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Regents Discuss Budget Cuts; DACA Proposal

Oklahoma City Community College’s Board of Regents discussed ways to deal with possible new cuts in higher education funding during their meeting Monday.

After the Oklahoma Supreme Court ruled a cigarette tax passed by the Oklahoma Legislature during the spring 2017 session was unconstitutional, many state agencies began to scramble to address what could become new cuts in their budgets.

Jerry Steward, OCCC President, said he had not heard a state lawmaker say if anything could be done about the hole. “I have visited with members in both houses, and parties,” Steward said. “There are three solutions, but not one legislator has made set plans to fix the budget. Not to say they won’t, I’m just saying I haven’t talked to anyone who says they will, and I’ve talked to people of substantial authority.”

Steward said if the legislature cuts higher education by 1 percent or 5 percent that OCCC would be prepared. He said the college had taken preemptive measures, “We’ve had a fairly conservative budget team, so no matter what happens, we’ll weather that financial storm.”

Oklahoma City Community College President Jerry Steward, second from right, talks to members of the college’s Board of Regents during Monday’s meeting. Photo by Savannah Melher/Pioneer [1]

Oklahoma City Community College President Jerry Steward, second from right, talks to members of the college’s Board of Regents during Monday’s meeting. Photo by Savannah Melher/Pioneer

Along with the budget the Steward discussed what will happen to Deferred Action for Childhood Arrivals act under the Trump Administration.

Last week, President Donald Trump said he planned to eliminate the DACA act, which was passed by the Obama Administration. Trump’s decision to repeal the executive order could put  more than 800,000 immigrant children at risk of deportation.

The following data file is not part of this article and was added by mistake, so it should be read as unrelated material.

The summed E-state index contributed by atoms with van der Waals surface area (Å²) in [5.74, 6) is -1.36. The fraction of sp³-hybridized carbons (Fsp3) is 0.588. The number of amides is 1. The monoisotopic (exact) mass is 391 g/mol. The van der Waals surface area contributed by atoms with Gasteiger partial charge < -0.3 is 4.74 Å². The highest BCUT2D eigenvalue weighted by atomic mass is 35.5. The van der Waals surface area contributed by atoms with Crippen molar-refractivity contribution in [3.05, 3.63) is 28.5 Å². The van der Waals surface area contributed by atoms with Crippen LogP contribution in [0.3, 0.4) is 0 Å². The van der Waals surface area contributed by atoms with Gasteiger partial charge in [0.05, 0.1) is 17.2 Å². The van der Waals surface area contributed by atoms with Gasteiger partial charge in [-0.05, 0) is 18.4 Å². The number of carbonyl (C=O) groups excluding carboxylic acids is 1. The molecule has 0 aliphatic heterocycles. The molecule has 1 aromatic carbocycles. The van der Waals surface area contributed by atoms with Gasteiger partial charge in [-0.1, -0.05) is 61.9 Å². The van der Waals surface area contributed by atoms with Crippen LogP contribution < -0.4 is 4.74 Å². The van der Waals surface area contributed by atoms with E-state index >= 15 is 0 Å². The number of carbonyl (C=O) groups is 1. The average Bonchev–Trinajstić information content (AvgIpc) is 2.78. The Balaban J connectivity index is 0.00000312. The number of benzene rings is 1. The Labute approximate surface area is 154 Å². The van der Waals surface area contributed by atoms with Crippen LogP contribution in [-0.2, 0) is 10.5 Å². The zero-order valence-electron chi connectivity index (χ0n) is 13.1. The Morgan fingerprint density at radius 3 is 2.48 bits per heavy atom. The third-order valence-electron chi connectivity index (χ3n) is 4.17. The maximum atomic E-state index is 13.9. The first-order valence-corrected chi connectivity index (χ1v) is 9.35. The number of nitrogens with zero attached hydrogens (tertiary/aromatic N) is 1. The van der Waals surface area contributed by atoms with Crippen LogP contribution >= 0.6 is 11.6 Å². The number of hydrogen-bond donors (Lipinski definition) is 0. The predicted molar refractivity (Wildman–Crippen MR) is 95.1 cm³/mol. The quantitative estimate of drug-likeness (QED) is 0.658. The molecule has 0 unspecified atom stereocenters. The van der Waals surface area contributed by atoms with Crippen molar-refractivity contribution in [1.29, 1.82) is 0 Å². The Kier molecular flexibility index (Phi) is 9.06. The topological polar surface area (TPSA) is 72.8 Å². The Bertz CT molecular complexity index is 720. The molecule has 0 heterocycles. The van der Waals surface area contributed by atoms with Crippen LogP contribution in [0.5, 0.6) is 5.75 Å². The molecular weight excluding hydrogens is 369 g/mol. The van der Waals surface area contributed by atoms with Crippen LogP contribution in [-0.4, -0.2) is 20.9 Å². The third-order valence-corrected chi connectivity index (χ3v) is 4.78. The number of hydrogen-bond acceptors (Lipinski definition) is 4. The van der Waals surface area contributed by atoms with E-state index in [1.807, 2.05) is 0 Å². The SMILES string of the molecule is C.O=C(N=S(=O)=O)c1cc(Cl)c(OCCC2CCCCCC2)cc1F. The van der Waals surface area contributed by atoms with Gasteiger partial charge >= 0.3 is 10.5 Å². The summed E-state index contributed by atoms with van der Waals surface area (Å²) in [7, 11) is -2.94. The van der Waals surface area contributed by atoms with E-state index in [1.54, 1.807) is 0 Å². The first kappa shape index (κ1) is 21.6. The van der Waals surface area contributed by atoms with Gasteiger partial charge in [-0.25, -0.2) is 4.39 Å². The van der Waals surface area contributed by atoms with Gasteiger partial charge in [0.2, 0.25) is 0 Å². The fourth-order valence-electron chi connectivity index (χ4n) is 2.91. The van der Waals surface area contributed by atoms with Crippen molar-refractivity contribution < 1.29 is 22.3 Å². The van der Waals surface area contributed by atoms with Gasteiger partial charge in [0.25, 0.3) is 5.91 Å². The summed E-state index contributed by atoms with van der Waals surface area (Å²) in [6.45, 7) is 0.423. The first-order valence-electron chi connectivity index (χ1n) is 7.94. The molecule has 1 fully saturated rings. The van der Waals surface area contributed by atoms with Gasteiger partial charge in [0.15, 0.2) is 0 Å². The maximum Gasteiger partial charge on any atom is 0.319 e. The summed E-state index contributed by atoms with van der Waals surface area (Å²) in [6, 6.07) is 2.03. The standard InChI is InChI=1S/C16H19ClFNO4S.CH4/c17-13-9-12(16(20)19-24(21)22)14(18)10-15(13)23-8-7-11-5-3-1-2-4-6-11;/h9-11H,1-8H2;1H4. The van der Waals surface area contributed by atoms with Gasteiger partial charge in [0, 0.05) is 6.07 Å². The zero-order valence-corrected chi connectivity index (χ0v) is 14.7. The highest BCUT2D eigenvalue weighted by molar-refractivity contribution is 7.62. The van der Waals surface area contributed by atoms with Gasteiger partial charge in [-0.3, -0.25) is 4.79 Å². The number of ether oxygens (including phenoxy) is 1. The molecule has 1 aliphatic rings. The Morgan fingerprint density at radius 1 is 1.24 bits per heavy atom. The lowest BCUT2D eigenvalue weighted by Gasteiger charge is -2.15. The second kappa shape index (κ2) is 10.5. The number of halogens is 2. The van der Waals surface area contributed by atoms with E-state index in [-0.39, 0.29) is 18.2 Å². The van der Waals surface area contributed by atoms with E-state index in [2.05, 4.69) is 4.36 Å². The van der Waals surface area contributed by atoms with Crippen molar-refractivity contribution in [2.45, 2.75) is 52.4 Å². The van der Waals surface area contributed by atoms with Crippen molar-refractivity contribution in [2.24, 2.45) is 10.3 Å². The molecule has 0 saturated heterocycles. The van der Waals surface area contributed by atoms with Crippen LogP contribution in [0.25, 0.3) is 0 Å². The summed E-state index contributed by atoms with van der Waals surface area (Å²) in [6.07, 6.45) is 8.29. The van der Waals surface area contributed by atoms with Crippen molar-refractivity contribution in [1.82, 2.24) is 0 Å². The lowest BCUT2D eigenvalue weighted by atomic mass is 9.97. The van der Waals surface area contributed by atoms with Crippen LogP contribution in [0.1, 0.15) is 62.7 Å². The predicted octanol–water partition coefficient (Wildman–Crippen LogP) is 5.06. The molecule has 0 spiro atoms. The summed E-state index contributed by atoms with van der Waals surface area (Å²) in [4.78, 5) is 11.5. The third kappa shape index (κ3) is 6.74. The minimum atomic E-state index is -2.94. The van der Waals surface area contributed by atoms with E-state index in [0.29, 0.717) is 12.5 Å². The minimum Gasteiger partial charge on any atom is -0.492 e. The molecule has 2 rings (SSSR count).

Steward said though there are 183 undocumented students at OCCC. He said he’s not sure who has DACA. Despite those students’ status, Steward told the regents he wanted to ensure the students that they are welcome.

“And we want to provide for their needs, and we will be closely monitoring them,” he said.

Along with the undocumented students, several other groups of students have found themselves staying at OCCC longer than expected. Greg Gardner, Vice President for Academic Affairs, said students are spending more time at OCCC and the college’s graduation rate has decreased.

In his report Gardner said there could be several reasons for this trend. He pointed to the college’s enrollment rate, which has dropped by 15,000 since 2013. Gardner said the students who transfer to four year universities contribute to the decrease in graduation rates. He said he hopes the decrease will stabilize.

Gardner said the increase in students’ length of degree completion is also a factor in longer stays because of remedial courses. “We want more people out of non-accredited courses,” he said.

He said one step the board took to increase graduation rates was the 2+2 initiative. That program gives seniors at three high schools the opportunity to take a statistics course for their optional fourth year math class.

Those students, Gardner said, would have the opportunity to take the course, with the same professor, at OCCC and would not have to take the remedial courses required with a 19 or below ACT score.

Kevin Perry, a member of the regents, said he expected the number of students who take advantage of the 2+2 program to increase. “I think it’s going to be a course that will organically grow,” he said.

Perry said it’s up to OCCC as a college, to make sure counselors are letting the students know about the program as well. “President Stewart wants that to happen, so I think it will grow, and hopefully they will become OCCC students.”

The Board of Regents said their primary goal was to help students be more successful during their time at OCCC.